The Rationalist Reader incorporates the first documentary collection of writing on rationalism in twentieth century architecture, providing an accessible introduction to the subject, direct insight into the thinking of individual architects and their critics, and a current re-evaluation of the context from which they emerged.
Key texts, including new translations, are placed within a wider historical and philosophical context by Alan Colquhoun, and considered with particular reference to nineteenth century architectural theory by Charles Rattray. Two separate documentary sections address the thinking behind rationalist architecture within the Modern Movement and ‘Rational Architecture’ as its counterpart within Neo-rationalism. German architectural historian Thilo Hilpert and Dutch architect and critic Henk Engel, provide introductions to the two periods, while Cambridge historian Nicholas Bullock contributes a linking piece focused on French experience post-war. A postscript samples retrospective views.
The two sets of ‘documents’, identified with the periods 1920–1940 and 1960–1990, are arranged under comparative headings, allowing the reader to establish correspondences between the key themes of rationalist architecture.
When the ‘historical’ experience of many young architects is confined to ‘masters’ and ‘iconic buildings’ located within the general flux of modernity, here the trajectory of rationalism in twentieth century architecture is seen to veer between a scientific methodology identified with generic models, and a formal paradigm of typological consistency. With its immediate philosophical origins in Enlightenment culture, the development of rationalism in nineteenth century architecture prefaced the volatility of later interpretations of rationalist architecture outlined and documented in this book.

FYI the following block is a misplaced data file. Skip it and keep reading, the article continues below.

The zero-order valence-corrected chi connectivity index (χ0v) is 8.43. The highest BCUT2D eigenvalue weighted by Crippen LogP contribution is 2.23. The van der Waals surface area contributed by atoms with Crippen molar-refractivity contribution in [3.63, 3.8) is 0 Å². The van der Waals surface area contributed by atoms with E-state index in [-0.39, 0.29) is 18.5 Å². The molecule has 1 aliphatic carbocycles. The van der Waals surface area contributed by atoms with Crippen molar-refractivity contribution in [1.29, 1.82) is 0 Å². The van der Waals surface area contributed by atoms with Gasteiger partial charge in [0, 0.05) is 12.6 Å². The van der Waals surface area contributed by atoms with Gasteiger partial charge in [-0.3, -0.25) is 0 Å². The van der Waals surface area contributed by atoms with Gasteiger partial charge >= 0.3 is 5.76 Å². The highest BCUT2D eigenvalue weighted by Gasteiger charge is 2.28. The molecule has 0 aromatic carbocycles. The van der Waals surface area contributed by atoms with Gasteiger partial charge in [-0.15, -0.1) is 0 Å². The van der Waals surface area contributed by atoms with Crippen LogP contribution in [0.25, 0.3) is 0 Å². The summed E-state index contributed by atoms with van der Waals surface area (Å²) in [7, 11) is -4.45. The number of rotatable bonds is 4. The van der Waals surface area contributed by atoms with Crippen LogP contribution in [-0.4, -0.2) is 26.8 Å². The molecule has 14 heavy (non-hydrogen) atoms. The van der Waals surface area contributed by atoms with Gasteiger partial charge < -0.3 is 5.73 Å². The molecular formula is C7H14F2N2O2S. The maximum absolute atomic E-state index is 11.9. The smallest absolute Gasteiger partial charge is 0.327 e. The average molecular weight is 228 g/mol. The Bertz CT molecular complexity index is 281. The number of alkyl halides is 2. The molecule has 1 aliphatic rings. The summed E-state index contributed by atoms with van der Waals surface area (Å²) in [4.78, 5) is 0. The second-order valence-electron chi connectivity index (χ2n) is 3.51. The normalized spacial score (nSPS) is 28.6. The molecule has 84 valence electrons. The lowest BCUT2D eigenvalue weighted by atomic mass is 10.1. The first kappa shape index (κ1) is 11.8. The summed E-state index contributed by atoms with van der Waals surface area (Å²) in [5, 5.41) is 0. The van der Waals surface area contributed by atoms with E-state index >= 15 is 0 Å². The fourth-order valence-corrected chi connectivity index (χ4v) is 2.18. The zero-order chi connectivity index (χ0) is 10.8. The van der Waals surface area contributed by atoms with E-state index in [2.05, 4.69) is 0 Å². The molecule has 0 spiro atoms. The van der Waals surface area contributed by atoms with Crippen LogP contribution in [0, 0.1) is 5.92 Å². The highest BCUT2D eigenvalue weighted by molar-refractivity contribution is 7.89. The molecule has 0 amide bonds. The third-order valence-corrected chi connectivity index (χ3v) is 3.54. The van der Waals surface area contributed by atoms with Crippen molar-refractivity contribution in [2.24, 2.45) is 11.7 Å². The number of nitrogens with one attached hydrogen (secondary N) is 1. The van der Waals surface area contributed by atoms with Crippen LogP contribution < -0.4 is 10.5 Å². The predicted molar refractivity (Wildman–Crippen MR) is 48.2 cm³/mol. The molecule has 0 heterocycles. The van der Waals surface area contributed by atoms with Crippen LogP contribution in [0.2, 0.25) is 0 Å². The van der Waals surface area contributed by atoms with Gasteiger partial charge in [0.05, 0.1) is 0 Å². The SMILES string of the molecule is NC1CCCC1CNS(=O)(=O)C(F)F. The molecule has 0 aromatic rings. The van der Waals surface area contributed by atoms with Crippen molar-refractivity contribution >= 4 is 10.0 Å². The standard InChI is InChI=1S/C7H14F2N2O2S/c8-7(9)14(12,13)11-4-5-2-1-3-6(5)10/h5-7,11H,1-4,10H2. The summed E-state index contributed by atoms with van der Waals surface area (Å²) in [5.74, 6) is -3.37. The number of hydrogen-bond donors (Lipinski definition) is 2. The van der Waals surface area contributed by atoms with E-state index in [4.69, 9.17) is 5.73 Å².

Preface Andrew Peckham and Torsten Schmiedeknecht Introduction The Rationalist Legacy: Complement and Contradiction Andrew Peckham and Torsten Schmiedeknecht Rationalism: A Philosophical Concept in Architecture (1987) Alan Colquhoun Rationalist Tendencies in Nineteenth-century Architecture Charles Rattray Documents One 1920-1940 The Architects of Modernism and their Texts: An Introduction to the History of Modern Architecture 1922-1934 Thilo Hilpert Rationalist Architecture: Type-Form and History 1. The Foundations and Development of Architecture (1908) H. P. Berlage 2. Architecture (1910) Adolf Loos 3. Toward an Architecture (1923) Le Corbusier 4. Regarding Economy (1924) Adolf Loos 5. Yes and No Confessions of an Architect (1925) J. J. P. Oud 6. Type-Needs Type-Furniture (1925) Le Corbusier 7. Architecture (1926) Gruppo 7 8. The Modern Museum (1929) August Perret 9. The Mirror of Rational Architecture (1931) Carlo Enrico Rava 10. An Architectural Programme (1933) Piero Bottoni 11. Collective Needs and Architecture (1935) August Perret 12. Rural Architecture in Italy (1936) Guiseppe Pagano and Guarniero Daniel 13. Architecture’s Relationship to Typification (1956) Hans Schmidt The New City 14. Die Grosstadt (1911) Otto Wagner 15. The City of Tomorrow and its Planning (1925) Le Corbusier 16. Großstadtarchitektur (1927) Ludwig Hilberseimer 17. From the Athens Charter (1933 CIAM / Le Corbusier 18. The Athens Charter: Conclusions (1933) CIAM / Le Corbusier The Logic of Construction – Rationalization 19. Modern Architecture (1896) Otto Wagner 20. The Modern Functional Building (1923) Adolf Behne 21. Office Building (1923) Mies van der Rohe 22. Building (1923) Mies van der Rohe 23. Construction and Form (1924) Ludwig Hilberseimer 24. Five Points Towards a New Architecture (1926) Le Corbusier and Pierre Jeanneret 25. Remarks on my Block of Flats (1927) Mies van der Rohe 26. La Sarraz Declaration (1928) CIAM (Congrès Internationaux d’Architecture Moderne) 27. What would Concrete, What would Steel be Without Mirror Glass (1933) Mies van der Rohe 28. Structure and Architecture (1935) Giuseppe Pagano 29. The New Architecture and the Bauhaus (1935) Walter Gropius Industrial Production and the Collective 30. Mass Produced Buildings (1924) Le Corbusier 31. Industrial Building (1924) Mies van der Rohe 32. Collective Design (1924) Mart Stam 33. Principles of Bauhaus Production Dessau (1926) Walter Gropius 34. The New World (1926) Hannes Meyer 35. Building (1928) Hannes Meyer Rationalism in Retrospect36. Theory and Design in the First Machine Age (1960) Reyner Banham 37. Modular Co-ordination in Architecture (1964) Hans Schmidt 38. The Fine Red Thread of Italian Rationalism (1978) Vittorio Gregotti 39. Building Modern Italy (1988) Dennis Doordan 40. Polemical Rationalism (1991) Richard Etlin 41. Rationalism, Mediterraneità, and the Vernacular (2010) Michelangelo Sabatino 42. Architecture for Barbarians – Ludwig Hilberseimer and the Rise of the Generic City (2011) Pier Vittorio Aureli 43. Everything in the State, Nothing against the State’: Corporative Urbanism and Rationalist Architecture in Fascist Italy (2012) David Rifkind Addendum Architecture, Rationalism and Reconstruction: The Example of France 1945-55Nicholas Bullock Documents Two 1960-1990 The Neo-rationalist Perspective Henk Engel Neo-rationalism: Type and Typology44. Architecture and Ideology (1957) Giulio Carlo Argan 45. On the Typology of Architecture (1962) Giulio Carlo Argan 46. The Question of Style (1969) Giorgio Grassi 47. The New Architecture and the Avantgarde (1973) Massimo Scolari 48. The Third Typology (1978) Anthony Vidler 49. Small Manifesto (1978) Bernard Huet 50. Introduction: Motives and Propositions (1979) Gianfranco Caniggia and Gian Luigi Maffei 51. Neo-Rationalism and Figuration (1984) Ignasi Sola-Morales 52. Premises for the Resumption of the Discussion of Typology (1986) Werner Oechslin 53. Typological Theories in Architectural Design (1993) Micha Bandini 54. Type and the Possibility of an Architectural Scholarship (1994) Guido Francescato Architecture and the City 55. The Architecture of the City (1966) Aldo Rossi 56. The Reconstruction of the City (1978) Leon Krier 57. Typological and Morphological Elements of the Concept of Urban Space (1979) Rob Krier 58. Formal objectivity in urban design and architecture as an aspect of rational planning (1979) Carel Weeber Logical Construction and Autonomy59. The Logical Construction of Architecture (1967)Giorgio Grassi 60. Elements and Construction: A Note on the Architecture of Aldo Rossi (1970) Ezio Bonfanti 61. Introduction (1974) Aldo Rossi 62. Design Motivations (1975) Luigi Snozzi 63. Architecture as Craft (1979) Giorgio Grassi 64. Architecture’s Right to an Autonomous Language (1979) Oswald Mathias Ungers 65. The Necessity for Uselessness. Remarks on a Conversation. (1987)